Monday, May 16, 2011

Pulp Fantasy Library: Damnation Alley

Although "pulp fantasy" is a terrifically malleable term, it's not infinitely so. I've often stretched its use beyond the bounds of credibility, but there must be some limits to this practice. That's why I'm seriously contemplating changing the name of the series to something broader, like "Gaming Library" or even "Appendix N," starting next week. If you have any suggestions in this regard, either send me an email with them or post a comment below. Were this a commercial site, I'd happily award a prize of some sort to the person who comes up with a better name, but, alas, it's not, so a Marvel-style No-Prize is all that's on offer.

With that out of the way let's turn to Roger Zelazny's 1969 science fiction novel, Damnation Alley (based on an early short story of the same name). Set sometime after a nuclear war so devastating that the Earth has been tilted on its axis, it's the story of a criminal named Hell Tanner. Tanner is a murderer and a rapist, formerly a member of a motorcycle gang, sent to prison by the new nation of California for his crimes. As Damnation Alley begins, though, he's given the chance for a full pardon if he'll undertake an extremely dangerous mission: the cross-continental delivery of an antidote to a plague currently raging in Boston.
"You're thinking it's a suicide job, and you're probably right. We're sending three cars, with two drivers in each. If any one just makes it close enough, its broadcast signals may serve to guide in a Boston driver. You don't have to go though, you know."
"I know. I'm free to spend the rest of my life in prison."
"You killed three people. You could have gotten the death penalty."

"I didn't, so why talk about it? Look, mister, I don't want to die, and I don't want the other bit either."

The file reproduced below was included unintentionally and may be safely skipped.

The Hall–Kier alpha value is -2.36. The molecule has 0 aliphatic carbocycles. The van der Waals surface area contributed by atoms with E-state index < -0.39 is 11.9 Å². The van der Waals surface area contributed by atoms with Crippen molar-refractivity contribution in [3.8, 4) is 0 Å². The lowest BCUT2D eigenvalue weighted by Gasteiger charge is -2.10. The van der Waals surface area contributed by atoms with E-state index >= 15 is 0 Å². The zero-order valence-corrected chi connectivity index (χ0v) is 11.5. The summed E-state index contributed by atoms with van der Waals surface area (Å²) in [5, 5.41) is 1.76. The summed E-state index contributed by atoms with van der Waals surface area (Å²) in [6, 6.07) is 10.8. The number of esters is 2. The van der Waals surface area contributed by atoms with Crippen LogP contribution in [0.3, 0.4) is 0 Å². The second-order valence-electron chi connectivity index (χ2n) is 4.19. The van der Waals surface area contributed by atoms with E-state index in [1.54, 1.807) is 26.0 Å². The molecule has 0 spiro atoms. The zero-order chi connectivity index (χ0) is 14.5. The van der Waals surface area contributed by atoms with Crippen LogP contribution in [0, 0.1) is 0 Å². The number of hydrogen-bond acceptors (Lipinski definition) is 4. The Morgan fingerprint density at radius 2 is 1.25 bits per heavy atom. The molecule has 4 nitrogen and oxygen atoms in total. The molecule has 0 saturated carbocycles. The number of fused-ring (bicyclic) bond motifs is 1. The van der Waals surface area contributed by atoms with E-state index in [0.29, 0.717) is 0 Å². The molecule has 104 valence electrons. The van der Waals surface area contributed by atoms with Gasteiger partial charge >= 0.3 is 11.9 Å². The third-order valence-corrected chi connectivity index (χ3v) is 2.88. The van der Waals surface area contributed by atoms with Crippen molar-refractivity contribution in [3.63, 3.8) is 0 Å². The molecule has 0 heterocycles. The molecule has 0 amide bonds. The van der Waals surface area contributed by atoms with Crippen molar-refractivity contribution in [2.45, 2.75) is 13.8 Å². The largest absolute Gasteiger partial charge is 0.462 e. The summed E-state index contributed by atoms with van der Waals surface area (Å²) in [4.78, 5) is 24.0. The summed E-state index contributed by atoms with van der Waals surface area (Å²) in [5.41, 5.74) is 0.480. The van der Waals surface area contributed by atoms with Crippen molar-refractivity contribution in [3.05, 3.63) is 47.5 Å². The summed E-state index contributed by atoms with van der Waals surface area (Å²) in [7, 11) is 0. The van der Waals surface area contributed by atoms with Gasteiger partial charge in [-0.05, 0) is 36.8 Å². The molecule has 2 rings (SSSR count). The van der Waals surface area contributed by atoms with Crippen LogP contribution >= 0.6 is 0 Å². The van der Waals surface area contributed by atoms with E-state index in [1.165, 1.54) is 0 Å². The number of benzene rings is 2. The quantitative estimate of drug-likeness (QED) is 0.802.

"Drive or don't drive. Take your choice. But remember, if you drive and you make it, all will be forgiven and you can go your own way. The nation of California will even pay for that motorcycle you appropriated and smashed up, not to mention the damage to that police car."
"Thanks a lot." And the winds boomed on the other side of the wall and the steady staccato from the windowshields filled the room.
"You're a very good driver," said Denton after a time. "You've driven just about every vehicle there is to drive. You've even raced. Back when you were smuggling, you used to make a monthly run to Salt Lake City. There are very few drivers who'll try that, even today."
Hell Tanner smiled, remembering something.
The after effects of the war have created freakish electrical storms, high winds, and deadly hail, making air travel impossible. The only safe way from California to Boston is through a stretch of land known as Damnation Alley -- "safe" being a relative term, as even the Alley is filled with giant, mutant animals, barbarian gangs, and patches of deadly radiation, in addition to the aforementioned weather hazards. It's little wonder that Tanner might consider a life behind bars preferable to what awaits him in the heartland of the former United States.

Of course, Tanner's not going alone. Accompanying him are five other drivers, one of whom is his brother, Denny, who's undertaking this mission to earn enough money to get married and buy a home for his bride. In addition, he and the other drivers aren't expected to make this hazardous journey in ordinary vehicles. Instead, California has supplied them with huge, heavily armored land rovers dripping with weaponry.